Form validation made super easy with jQuery

We spend a lot of time coding both client and server-side form valdilation.

This is the routine I now always use for client-side validation, which has been refined over the years to become what I’d consider to be some pretty tight code, whilst providing good quality feedback to the user to help them complete forms quickly and with minimal confusion.

Hopefully you can learn a trick or two that you can use yourself, by looking at the code…

[code lang=”javascript”]
function errorBefore(error, $insertBefore) {
$(‘<p class="error">’ + error + ‘</p>’).insertBefore($insertBefore);

$(function () {

$("#my-form").submit(function (e) {

// remove any errors from previous form submission
$(‘.error’, $(this)).remove();

// get jQuery reference to form fields
var $name = $(‘#name’);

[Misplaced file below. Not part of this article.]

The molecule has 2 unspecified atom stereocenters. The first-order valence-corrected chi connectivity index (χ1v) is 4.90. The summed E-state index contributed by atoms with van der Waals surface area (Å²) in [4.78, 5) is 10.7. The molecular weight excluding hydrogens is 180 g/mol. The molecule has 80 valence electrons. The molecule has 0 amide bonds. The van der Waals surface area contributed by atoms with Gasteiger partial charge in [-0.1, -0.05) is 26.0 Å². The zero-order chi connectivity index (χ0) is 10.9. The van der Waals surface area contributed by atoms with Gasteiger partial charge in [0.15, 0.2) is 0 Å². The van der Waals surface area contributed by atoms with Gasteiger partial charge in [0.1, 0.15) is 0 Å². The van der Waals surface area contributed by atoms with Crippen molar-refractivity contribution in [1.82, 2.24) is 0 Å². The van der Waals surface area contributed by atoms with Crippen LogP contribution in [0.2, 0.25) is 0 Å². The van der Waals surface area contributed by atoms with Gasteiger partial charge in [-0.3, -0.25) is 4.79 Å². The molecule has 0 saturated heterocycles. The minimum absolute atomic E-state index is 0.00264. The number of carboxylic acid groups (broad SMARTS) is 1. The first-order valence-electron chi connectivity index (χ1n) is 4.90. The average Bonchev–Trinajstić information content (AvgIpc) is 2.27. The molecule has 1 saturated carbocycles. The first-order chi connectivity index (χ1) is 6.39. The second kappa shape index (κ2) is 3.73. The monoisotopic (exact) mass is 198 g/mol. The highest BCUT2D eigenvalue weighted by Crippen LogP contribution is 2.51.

var $email = $(‘#email’);

// validate name input
if (!$name.val()) {
errorBefore(‘Please enter your name.’, $name);

// validate email input
if (!$email.val()) {
errorBefore(‘Please enter your email.’, $email);

// check for errors
if ($(‘.error’, $(this)).length) {

// find first error and focus on form field it relates to
$(‘.error’, $(this)).first().next(‘input, select, textarea’).focus();

// stop form submission



Reverse Geocoding for iOS using the API

In this tutorial, we’ll be creating a simple iPhone app capable of reverse geocoding – the process of finding the nearest address from a set of location coordinates. In this case, our location coordinates represent the user’s current location and will be provided natively by the CoreLocation framework (more on this in a bit).

On route we’ll learn how to make requests to a web service using NSURLConnection and how to process the JSON response we get back from it, using SBJson (a JSON parsing framework) which is available at